Simenstad, C., M. Logsdon, K. Fresh, H. Shipman, M. Dethier and J. Newton
The Puget Sound Nearshore Ecosystem Restoration Project (PSNERP) Nearshore Science Team (NST) has developed a Conceptual Model framework to aid in assessing restoration and preservation measures for nearshore ecosystems in Puget Sound, Washington. This framework was designed primarily as a synthesis tool to better understand nearshore ecosystem processes and the response of nearshore ecosystems to different stressors or, alternatively, restoration actions. It may also serve as a tool to plan and guide the scientific elements of the restoration project. The overall goal of the NST for this Conceptual Model is to build a synthetic, ecosystem-process-based understanding about how Puget Sound’s nearshore ecosystems “work.” This approach is based on the underlying assumption that alterations of natural hydrologic, geomorphologic, and ecological processes impair important nearshore ecosystem structures, which are in turn responsible for ecosystems goods, services, and functions that have societal value. We define ecosystem processes as any interactions among physiochemical and biological elements of an ecosystem that involve changes in character or “state” over time. Because ecosystems are continuously being shaped and reshaped by a variety of physical, geochemical, and biotic processes, they are characterized by changes in state over multiple space and time scales, such as change in chemical composition (e.g., nutrient transformations), biomass (e.g., production and consumption), and movement of material (e.g., sediment transport). The composition, shape, and other characteristics of nearshore ecosystems, such as beach slope and sediment composition, that we may observe at any point in time are the net effect of the interactions of these processes.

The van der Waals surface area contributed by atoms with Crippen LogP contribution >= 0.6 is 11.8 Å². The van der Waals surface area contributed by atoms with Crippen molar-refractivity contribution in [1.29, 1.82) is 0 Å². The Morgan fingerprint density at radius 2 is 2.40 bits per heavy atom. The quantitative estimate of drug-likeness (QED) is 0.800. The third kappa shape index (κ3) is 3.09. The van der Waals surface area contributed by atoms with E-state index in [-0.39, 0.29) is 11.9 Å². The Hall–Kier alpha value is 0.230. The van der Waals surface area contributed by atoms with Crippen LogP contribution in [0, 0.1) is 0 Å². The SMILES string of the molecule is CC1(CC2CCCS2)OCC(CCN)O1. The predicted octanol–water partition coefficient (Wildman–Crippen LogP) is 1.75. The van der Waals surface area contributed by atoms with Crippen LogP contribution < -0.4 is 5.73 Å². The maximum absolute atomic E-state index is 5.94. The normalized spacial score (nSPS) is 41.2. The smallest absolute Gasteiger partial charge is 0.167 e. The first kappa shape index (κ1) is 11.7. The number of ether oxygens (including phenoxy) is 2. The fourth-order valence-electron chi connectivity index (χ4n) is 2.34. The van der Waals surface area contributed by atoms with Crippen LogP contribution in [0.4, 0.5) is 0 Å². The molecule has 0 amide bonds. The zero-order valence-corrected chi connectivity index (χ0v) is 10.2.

Puget Sound Nearshore Partnership